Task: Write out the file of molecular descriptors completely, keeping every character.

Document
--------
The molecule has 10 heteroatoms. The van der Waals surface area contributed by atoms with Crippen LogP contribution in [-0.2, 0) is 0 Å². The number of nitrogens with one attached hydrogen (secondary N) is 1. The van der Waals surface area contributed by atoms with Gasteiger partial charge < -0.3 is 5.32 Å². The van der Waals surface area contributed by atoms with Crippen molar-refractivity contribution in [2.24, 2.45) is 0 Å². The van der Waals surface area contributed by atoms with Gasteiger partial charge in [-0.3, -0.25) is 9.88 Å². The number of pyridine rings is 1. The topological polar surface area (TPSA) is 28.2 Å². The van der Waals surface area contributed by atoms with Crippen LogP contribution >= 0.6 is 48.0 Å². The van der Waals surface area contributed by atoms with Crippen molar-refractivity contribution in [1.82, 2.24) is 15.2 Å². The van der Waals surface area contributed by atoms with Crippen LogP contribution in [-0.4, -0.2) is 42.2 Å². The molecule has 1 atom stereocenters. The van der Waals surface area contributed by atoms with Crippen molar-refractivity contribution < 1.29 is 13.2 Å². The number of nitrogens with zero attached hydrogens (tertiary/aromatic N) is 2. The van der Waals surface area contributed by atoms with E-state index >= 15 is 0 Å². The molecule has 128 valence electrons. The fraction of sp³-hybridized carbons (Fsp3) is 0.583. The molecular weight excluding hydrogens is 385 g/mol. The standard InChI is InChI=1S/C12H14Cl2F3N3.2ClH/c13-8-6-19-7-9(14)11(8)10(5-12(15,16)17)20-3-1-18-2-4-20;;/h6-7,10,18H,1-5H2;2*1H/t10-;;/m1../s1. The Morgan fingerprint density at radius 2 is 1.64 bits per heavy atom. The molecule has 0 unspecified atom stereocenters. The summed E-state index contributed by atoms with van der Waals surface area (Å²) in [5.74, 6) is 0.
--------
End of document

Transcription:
The molecule has 10 heteroatoms. The van der Waals surface area contributed by atoms with Crippen LogP contribution in [-0.2, 0) is 0 Å². The number of nitrogens with one attached hydrogen (secondary N) is 1. The van der Waals surface area contributed by atoms with Gasteiger partial charge < -0.3 is 5.32 Å². The van der Waals surface area contributed by atoms with Crippen molar-refractivity contribution in [2.24, 2.45) is 0 Å². The van der Waals surface area contributed by atoms with Gasteiger partial charge in [-0.3, -0.25) is 9.88 Å². The number of pyridine rings is 1. The topological polar surface area (TPSA) is 28.2 Å². The van der Waals surface area contributed by atoms with Crippen LogP contribution >= 0.6 is 48.0 Å². The van der Waals surface area contributed by atoms with Crippen molar-refractivity contribution in [1.82, 2.24) is 15.2 Å². The van der Waals surface area contributed by atoms with Crippen LogP contribution in [-0.4, -0.2) is 42.2 Å². The molecule has 1 atom stereocenters. The van der Waals surface area contributed by atoms with Crippen molar-refractivity contribution < 1.29 is 13.2 Å². The number of nitrogens with zero attached hydrogens (tertiary/aromatic N) is 2. The van der Waals surface area contributed by atoms with E-state index >= 15 is 0 Å². The molecule has 128 valence electrons. The fraction of sp³-hybridized carbons (Fsp3) is 0.583. The molecular weight excluding hydrogens is 385 g/mol. The standard InChI is InChI=1S/C12H14Cl2F3N3.2ClH/c13-8-6-19-7-9(14)11(8)10(5-12(15,16)17)20-3-1-18-2-4-20;;/h6-7,10,18H,1-5H2;2*1H/t10-;;/m1../s1. The Morgan fingerprint density at radius 2 is 1.64 bits per heavy atom. The molecule has 0 unspecified atom stereocenters. The summed E-state index contributed by atoms with van der Waals surface area (Å²) in [5.74, 6) is 0.